Related Blog: How to Talk to Clients About Risk

4. Cybercrime Is Becoming a Bigger Business

The fact is that cybercrime is becoming more organized. Cybercriminals that were operating on their own may now be part of a group that shares information, casts a wider net and makes everything more dangerous. Cochran says that criminal organizations are collaborating – and we should be too.

Membership in an information sharing and analysis organization – or ISAO – can be especially helpful to small businesses that may be lacking in threat intelligence. The CompTIA ISAO includes a Cyber Forum dedicated to helping everyone in the business of technology share real-time threat information, analyze potential impacts, coordinate response efforts, promote security best practices and educate staff.

Related: Learn more about the CompTIA ISAO

5. Cybersecurity Skills Are Constantly Evolving

We know how quickly the tech landscape changes and cybersecurity is about as fast paced as you can get. Cochran says the skills your practitioners have (and need) is a constantly evolving scenario.

“The attack surface is wider and there’s all these aspects of cybersecurity. You can’t have one person that covers everything,” he said. “You need people that are focused on compliance, threat hunting and incident response. You have to let your people grow and change because the technologies and the threats will grow and change.”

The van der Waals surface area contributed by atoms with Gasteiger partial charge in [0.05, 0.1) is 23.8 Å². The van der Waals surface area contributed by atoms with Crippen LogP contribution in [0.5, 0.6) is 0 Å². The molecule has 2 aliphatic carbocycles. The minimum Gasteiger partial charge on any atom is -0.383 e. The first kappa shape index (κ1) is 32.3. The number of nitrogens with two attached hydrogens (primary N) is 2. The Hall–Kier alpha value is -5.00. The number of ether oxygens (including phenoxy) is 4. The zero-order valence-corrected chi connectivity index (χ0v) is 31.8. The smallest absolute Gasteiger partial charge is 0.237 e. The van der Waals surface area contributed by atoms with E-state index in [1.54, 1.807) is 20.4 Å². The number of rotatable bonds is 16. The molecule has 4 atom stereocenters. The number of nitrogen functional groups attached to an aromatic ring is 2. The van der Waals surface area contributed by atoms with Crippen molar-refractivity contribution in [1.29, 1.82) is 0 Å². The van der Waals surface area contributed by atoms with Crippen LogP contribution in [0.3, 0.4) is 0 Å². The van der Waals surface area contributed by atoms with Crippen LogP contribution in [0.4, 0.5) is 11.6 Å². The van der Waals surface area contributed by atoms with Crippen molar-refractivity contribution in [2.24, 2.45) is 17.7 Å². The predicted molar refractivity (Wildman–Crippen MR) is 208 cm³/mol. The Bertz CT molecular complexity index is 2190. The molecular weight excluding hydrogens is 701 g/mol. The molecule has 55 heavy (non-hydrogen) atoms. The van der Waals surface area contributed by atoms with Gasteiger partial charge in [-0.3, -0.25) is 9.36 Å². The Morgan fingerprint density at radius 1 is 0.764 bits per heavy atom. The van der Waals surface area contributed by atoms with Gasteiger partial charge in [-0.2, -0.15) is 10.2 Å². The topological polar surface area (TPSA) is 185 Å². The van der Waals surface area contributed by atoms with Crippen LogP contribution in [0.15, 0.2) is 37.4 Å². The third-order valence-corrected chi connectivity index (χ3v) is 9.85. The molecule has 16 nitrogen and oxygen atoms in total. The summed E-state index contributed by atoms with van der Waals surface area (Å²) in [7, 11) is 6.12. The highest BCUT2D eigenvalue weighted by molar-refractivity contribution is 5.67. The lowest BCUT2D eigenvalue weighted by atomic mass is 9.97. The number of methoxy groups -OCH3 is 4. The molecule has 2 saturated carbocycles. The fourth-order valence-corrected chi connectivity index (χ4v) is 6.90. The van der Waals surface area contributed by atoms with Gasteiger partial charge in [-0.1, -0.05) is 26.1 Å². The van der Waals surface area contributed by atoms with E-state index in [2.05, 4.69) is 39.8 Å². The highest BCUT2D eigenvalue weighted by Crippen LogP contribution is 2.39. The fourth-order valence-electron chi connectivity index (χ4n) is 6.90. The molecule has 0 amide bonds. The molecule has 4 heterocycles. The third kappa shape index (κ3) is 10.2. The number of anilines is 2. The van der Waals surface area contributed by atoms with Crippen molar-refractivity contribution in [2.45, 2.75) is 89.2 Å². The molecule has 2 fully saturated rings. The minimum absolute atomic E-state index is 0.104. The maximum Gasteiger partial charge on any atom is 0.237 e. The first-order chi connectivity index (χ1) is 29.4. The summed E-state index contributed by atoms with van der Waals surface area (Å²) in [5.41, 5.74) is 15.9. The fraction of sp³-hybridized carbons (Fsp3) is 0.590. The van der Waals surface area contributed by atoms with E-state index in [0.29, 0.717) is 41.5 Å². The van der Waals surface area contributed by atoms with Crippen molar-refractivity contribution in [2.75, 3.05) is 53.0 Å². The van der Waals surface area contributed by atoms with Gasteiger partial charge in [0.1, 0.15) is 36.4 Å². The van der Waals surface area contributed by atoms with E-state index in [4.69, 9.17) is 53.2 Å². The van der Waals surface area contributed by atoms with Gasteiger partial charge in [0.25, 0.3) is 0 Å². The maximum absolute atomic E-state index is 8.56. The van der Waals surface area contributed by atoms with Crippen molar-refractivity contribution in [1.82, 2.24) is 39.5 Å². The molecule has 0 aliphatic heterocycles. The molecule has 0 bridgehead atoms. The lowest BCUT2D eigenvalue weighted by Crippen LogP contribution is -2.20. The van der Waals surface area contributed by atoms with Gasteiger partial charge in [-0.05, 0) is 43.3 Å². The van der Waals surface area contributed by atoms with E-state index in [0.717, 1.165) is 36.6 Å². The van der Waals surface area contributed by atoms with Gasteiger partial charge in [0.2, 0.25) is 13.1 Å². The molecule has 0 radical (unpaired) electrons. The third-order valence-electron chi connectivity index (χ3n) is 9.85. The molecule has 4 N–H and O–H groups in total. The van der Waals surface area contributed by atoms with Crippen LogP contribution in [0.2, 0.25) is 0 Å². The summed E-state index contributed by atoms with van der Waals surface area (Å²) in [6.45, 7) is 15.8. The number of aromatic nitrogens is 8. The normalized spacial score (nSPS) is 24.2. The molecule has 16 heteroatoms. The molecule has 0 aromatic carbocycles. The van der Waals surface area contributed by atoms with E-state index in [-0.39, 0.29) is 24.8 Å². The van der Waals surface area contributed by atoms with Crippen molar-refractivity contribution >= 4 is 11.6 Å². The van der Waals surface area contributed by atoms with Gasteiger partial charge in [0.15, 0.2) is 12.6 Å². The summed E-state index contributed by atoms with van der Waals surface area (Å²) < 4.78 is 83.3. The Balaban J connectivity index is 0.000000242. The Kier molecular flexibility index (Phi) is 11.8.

Skills gaps and user education are among two of the main items outlined by companies as cybersecurity challenges in CompTIA’s State of Cybersecurity 2024 research. Closing that gap could mean building relationships with third-party vendors, upskilling your current staff, training your non-technical staff or hiring for net new positions.

Related Blog: Securing the Future: How MSPs Can Close Their Cybersecurity Skills Gap

6. Small Businesses Think What They Are Doing Is Good Enough

When we don’t fully understand something, it’s common for it to consistently fall to the bottom of our priorities. Likewise, when we finally address the situation it’s all too easy to cross it off our to-do list – but cybersecurity doesn’t work that way. Cochran says that having a sense of being “good enough” can tempt organizations to trim their cyber budget or cut back on activities. “If you’re not going to grow or progress, you’re putting yourself at risk,” he said.

The best cybersecurity measures are being constantly reviewed and improved. Conducting a risk analysis is a great example of how small businesses can get started. Cochran notes that while you can never account for 100% of potential vulnerabilities, it’s important to decide where to put your money and fortify yourself.

Related Blog: Tackling Cybersecurity With the OODA Loop Approach

Once upon a time small businesses didn’t have to worry as much about cyberattacks. Those days are over. Today, small businesses have a target on their back if they don’t take cybersecurity seriously. All it takes is one weak link for a cybercriminal to wreak havoc on your business, affecting your livelihood and the fate of your customers and business partners.